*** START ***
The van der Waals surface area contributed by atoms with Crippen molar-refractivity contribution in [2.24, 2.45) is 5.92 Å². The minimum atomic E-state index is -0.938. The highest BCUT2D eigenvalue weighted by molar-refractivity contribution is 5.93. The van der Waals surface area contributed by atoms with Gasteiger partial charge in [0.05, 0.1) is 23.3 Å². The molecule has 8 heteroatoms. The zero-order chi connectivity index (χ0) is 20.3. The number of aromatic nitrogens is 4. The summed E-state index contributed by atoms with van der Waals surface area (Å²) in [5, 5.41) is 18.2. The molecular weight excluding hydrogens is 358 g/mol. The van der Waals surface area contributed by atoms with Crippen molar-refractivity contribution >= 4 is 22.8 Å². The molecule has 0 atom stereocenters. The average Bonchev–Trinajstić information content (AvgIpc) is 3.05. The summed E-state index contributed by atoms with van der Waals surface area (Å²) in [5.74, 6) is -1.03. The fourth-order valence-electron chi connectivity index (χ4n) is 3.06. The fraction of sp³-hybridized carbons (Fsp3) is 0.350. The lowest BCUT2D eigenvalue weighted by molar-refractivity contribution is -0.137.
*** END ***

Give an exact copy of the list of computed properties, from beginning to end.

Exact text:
The van der Waals surface area contributed by atoms with Crippen molar-refractivity contribution in [2.24, 2.45) is 5.92 Å². The minimum atomic E-state index is -0.938. The highest BCUT2D eigenvalue weighted by molar-refractivity contribution is 5.93. The van der Waals surface area contributed by atoms with Gasteiger partial charge in [0.05, 0.1) is 23.3 Å². The molecule has 8 heteroatoms. The zero-order chi connectivity index (χ0) is 20.3. The number of aromatic nitrogens is 4. The summed E-state index contributed by atoms with van der Waals surface area (Å²) in [5, 5.41) is 18.2. The molecular weight excluding hydrogens is 358 g/mol. The van der Waals surface area contributed by atoms with Crippen molar-refractivity contribution >= 4 is 22.8 Å². The molecule has 0 atom stereocenters. The average Bonchev–Trinajstić information content (AvgIpc) is 3.05. The summed E-state index contributed by atoms with van der Waals surface area (Å²) in [5.74, 6) is -1.03. The fourth-order valence-electron chi connectivity index (χ4n) is 3.06. The fraction of sp³-hybridized carbons (Fsp3) is 0.350. The lowest BCUT2D eigenvalue weighted by molar-refractivity contribution is -0.137.